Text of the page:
Former Georgia state lawmaker Vernon Jones launched a primary challenge against Governor Brian Kemp today at the Georgia Capitol. Jones was a Democrat during his time in office in the Georgia House of Representatives and as Chief Executive Officer of DeKalb County, Georgia. He switched to the Republican Party and endorsed Donald Trump for re-election. Now he’d like to have Kemp’s job.
“On this historical day, I am planting my flag on the hallowed grounds of the Georgia state Capitol,” Jones said. “I am officially announcing my candidacy for governor of the great state of Georgia.
Jones made headlines with his support of Trump before he officially switched parties. He was given a speaking slot at the Republican National Convention last summer. He appeared frequently on FNC to speak as an African-American on the inroads Trump was making on issues important to the black community. He has the record of a perpetual candidate, having run unsuccessfully for the United States Senate, United States House of Representatives, and DeKalb County Sheriff. I’m not giving him very good odds in successfully defeating Kemp in the GOP primary.
The question is whether or not Donald Trump encouraged Jones to get into the race. Trump and Kemp have bad blood between them since Kemp chose Kelly Loeffler over Trump loyalist Rep. Doug Collins to replace Senator Johnny Isakson and then after Kemp refused to go along with Trump’s demands during the Georgia vote recounts after the 2020 presidential election. In January, Trump vowed to return to Georgia and campaign against Kemp during the GOP primary. Is Trump floating a challenge from Jones against Kemp as revenge? Herschel Walker’s name has been floated as a potential challenger but most recently Walker’s name has come us as a Trump-backed challenger against Senator Warnock. One glaring problem with a Walker candidacy for either the Senate or against Governor Kemp is that Walker lives in Texas, not Georgia.
If Jones’ desire to challenge Kemp plays well, Trump could take credit for recruiting a black former Democrat to run for governor in Georgia, assuming he can defeat Kemp. Looking at that scenario, it would put Jones up against Stacey Abrams, who most assuredly is looking at a re-match against Kemp. In that match-up, Abrams wins. There is no way Jones would beat Abrams. Democrats will be hyper-energized to reward Abrams for her success in getting two Democrats from Georgia elected to the Senate. Will Trump’s support be important in 2022 campaigns?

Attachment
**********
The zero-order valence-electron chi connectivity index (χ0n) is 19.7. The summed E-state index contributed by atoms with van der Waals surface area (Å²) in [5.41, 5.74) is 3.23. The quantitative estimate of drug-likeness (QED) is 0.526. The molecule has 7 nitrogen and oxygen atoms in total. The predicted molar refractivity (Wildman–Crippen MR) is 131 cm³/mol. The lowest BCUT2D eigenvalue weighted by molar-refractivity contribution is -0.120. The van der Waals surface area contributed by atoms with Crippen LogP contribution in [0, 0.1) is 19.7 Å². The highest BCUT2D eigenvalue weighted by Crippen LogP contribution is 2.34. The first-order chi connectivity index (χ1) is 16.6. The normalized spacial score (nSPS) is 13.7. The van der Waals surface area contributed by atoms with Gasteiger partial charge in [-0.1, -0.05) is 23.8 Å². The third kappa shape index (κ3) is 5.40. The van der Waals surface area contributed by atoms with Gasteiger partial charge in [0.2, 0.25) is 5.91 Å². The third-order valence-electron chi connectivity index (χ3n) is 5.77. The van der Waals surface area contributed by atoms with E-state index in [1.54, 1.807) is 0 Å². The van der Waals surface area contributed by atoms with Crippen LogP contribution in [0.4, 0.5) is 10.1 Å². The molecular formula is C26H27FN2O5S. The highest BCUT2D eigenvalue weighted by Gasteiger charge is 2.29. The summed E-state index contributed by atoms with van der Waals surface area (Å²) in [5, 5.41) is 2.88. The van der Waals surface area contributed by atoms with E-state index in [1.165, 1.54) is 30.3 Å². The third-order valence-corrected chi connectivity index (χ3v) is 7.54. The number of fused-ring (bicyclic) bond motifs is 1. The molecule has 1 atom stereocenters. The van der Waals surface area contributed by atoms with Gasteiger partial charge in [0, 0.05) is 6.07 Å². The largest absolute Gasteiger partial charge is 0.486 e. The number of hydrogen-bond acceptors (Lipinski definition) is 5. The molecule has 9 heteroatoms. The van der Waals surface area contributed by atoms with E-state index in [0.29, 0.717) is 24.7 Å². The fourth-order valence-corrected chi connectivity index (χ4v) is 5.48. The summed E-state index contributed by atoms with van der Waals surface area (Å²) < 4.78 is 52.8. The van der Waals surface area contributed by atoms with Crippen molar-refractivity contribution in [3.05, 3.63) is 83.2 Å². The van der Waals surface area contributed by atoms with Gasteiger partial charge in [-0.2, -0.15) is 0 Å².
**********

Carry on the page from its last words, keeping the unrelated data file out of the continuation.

Jones is hoping to capitalize on the incumbent governor’s perceived disloyalty to Trump, who has already vowed to support a primary challenge to Kemp.
“Right now, those of you who feel you have been not listened to, those of you who feel frustration. I feel your pain. For those of you who feel your voices weren’t heard, for those of you who feel the incumbent governor didn’t fight for you, a new day has dawned.”
The budding Georgia Republican gubernatorial primary is expected to be one of the highest-profile tests of Trump’s influence over the GOP in his post-presidential life.
Jones clearly wants Trump’s support and blames Kemp for the president’s loss in Georgia.
He blamed Kemp and Georgia Secretary of State Brad Raffensperger, another Republican who broke with Trump’s claims that the election was stolen from him, for the former president’s loss in Georgia, as well as for two GOP losses in a pair of January Senate runoff elections in the state.
Jones said that Kemp and Raffensperger should resign.
“As a result of the governor’s fear of Stacey Abrams and the left, he cost us two Republican U.S. Senate seats and the president’s reelection,” Jones said.
Kemp’s popularity took a hit after the election. He’s on his way back up in polls now, though, after a strong showing due to signing the election reform law.
A new Morning Consult poll found that Kemp’s popularity among local GOP voters rose 12 points from 62 percent on March 25, the date the Georgia governor signed the bill, to 74 percent on April 6.
His approval rating among all voters in the state has also risen from 52 percent before he signed the Georgia election law to 55 percent after the bill was green lit.
Trump has not endorsed anyone yet as a challenger to Kemp. Jones’ campaign kick-off announcement is reported to have been “sparsely attended” by the Atlanta Journal-Constitution.
At a sparsely attended kickoff event outside the state Capitol, Jones delivered a roughly 30-minute speech where he called Kemp a phony conservative and pledged to replace Georgia’s voting system, which came under attack by pro-Trump conspiracy theorists after Biden’s victory.
As he signed autographs for a small group of supporters, Jones refused to answer a question about how he can attract GOP support as a lifelong Democrat or say whether he expects to receive Trump’s endorsement.
Kemp’s campaign is eager to contrast the two candidates. Kemp is Georgia’s first lifelong Republican governor since Reconstruction and Jones is a party-switching Democrat who only jumped on the Trump bandwagon last year. Jones has some baggage Kemp can use in a campaign, including an accusation of rape. As a Democrat, he voted on the wrong side of both gun and abortion legislation. The campaign ads will write themselves if Jones remains in the race.
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